Six months after taking over as chairman of the Maharashtra State Commission for Protection of Child Rights, Pravin Ghuge, earlier this month, issued recommendations on surrogacy to the state government, stressing on the need for an urgent monitoring body to approve surrogacy procedures in the absence of a law. Ghuge talks to The Indian Express about the case that led to these guidelines, and a range of child rights issues.
In one of the cases this month, you issued recommendations to the state government on the need for a task force to monitor surrogacy and approval from a court for initiating such a procedure. What led to that?
We came across a case filed by a mother of two daughters in Mumbai, who said her husband underwent surrogacy procedure without her consent in Jaslok Hospital for want of a son. We directed the police to file a case against the accused father and asked the state government to inquire if Jaslok Hospital knowingly aided the accused. But I realised while hearing this case that while it is a violation of rights of the two minor daughters who were abandoned by their father for a son, it is also of grave concern that surrogacy is so easy to conduct. There should be checks. In our recommendations, we have asked the state government to prepare a district-wise task force to monitor all surrogacy cases. There should be approval from local courts before such procedures are undertaken, and all IVF centres should be registered and routinely inspected. Such a case should not be repeated. Just like an adoption procedure, there should be requisites for surrogacy. Until the surrogacy Bill becomes an Act, the state government should look into these recommendations.
What forms the bulk of the complaints filed before the commission?
Sixty per cent of the cases we hear are related to Right To Education (RTE). Issues pertain to discrimination in school faced by children who get a seat under RTE. In several cases, children complain of harassment in school. Other cases that we hear are related to the Protection of Children Against Sexual Offences (POCSO) Act, of corporal punishment, and of cases pertaining to the Juvenile Justice Act. Currently, the commission is hearing 248 cases. From April last year till this January, 130 new complaints have been filed.
Do you feel the commission’s jurisdiction is limited, or is there lack of coordination with other government agencies?
I don’t think we have limited jurisdiction. Child rights commission can aid in safeguarding several rights of children. What we need is better implementation of law by other authorities. Say for RTE implementation in school, the school administration, state-level officers, district officer and education officers should coordinate and monitor the process. If school management committee is strengthened, a lot of cases that come to us can be resolved at that level. Training and orientation of education officers are also necessary, and there is a need to strengthen Village Child Protection Committees. Currently all these committees are on paper. Ground level training remains poor. If all our coordinating agencies improve their working, there will be less requirement for the commission to exercise its jurisdiction.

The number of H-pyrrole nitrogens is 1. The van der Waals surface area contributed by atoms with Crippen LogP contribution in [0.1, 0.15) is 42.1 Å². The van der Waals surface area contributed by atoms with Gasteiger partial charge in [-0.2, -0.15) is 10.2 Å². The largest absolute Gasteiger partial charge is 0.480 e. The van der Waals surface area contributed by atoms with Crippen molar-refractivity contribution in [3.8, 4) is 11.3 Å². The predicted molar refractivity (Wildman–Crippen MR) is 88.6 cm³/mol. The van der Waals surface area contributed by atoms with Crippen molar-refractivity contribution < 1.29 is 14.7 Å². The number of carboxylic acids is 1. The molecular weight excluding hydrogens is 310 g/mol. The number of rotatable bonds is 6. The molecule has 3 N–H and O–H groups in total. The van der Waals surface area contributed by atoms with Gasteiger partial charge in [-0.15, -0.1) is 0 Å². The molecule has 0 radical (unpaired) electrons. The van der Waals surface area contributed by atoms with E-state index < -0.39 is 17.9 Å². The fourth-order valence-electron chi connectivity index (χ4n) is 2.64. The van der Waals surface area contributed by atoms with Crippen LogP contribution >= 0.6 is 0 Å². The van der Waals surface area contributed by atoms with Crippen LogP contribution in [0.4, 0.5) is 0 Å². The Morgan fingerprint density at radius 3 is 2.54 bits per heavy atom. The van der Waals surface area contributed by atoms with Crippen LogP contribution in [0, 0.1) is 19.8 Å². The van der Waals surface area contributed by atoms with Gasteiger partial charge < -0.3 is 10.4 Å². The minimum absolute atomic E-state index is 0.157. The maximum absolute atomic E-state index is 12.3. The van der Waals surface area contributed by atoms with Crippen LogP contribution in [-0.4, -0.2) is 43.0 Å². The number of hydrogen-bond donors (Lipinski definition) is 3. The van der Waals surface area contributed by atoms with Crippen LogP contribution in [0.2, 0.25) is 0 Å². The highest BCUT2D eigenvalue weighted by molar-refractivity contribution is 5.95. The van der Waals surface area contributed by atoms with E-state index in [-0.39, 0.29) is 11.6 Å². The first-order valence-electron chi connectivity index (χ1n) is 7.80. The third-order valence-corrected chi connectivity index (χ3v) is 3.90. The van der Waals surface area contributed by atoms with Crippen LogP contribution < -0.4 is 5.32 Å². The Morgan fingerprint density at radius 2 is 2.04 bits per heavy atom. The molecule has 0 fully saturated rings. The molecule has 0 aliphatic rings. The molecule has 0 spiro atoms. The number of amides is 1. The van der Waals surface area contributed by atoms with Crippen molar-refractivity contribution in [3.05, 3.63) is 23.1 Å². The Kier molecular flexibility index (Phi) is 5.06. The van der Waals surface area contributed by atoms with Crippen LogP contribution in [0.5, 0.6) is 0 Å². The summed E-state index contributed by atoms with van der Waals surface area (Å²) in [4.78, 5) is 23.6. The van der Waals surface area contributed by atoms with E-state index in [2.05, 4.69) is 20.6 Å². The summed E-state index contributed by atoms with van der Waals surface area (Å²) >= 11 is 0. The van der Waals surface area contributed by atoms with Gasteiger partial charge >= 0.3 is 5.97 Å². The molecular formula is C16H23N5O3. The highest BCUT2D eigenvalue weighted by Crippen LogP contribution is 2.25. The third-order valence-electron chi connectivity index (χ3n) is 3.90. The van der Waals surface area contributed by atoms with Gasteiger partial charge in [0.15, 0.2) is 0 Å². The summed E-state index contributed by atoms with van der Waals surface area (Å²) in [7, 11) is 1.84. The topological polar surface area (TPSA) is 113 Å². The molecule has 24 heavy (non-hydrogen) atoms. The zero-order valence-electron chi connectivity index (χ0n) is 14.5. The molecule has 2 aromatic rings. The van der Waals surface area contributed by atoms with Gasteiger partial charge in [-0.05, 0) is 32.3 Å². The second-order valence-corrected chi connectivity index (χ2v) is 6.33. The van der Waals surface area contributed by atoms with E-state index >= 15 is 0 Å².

Under POCSO Act, there are existing issues in how a minor victim is asked to depose in court, or the atmosphere in a court. Do you receive complaints regarding this?
Under Section 25 of the Commission for Protection of Child Rights Act, 2005, it is necessary to have a district court for children. Such courts should be child-friendly. But I have also come to know that the burden of cases is massive, that is a good indication. Families are developing trust in this law and coming forward to register cases of sexual offence. We have requested the state government to ensure more children courts are set up. In Mumbai, Nagpur and Aurangabad, under the High Court bench, the state government will be setting up ‘ideal courts’ for children. It is a project with International Justice Mission on pilot basis. These courts will ensure friendly environment where a minor will be comfortable in recording statement.
A boarding caretaker of a school for the differently abled in Karjat has been found sexually assaulting deaf and mute girls. There is a police complaint in the matter. Is the commission acting against them?
I do not know about this case. We will look into it and if need be a suo motu notice will be issued.
The commission has taken an initiative against child marriage. Can you tell us more about it?
We held a public hearing in Beed on all issues related to children. Twenty cases of child marriages came up, which we will now take up on a case-wise basis. In the public hearing, girls complained about need for transportation to school, and about lack of toilets in school. Girls are married off at an early age in the Vidarbha region. A lot of parents migrate for sugarcane cultivation and since they can’t take their young daughters along, they prefer to get them married early. We are taking up all such cases. The commission will ensure these girls complete their education first. The government has to provide a protective environment for girls in schools. There should be skill development courses to distract them from early marriage.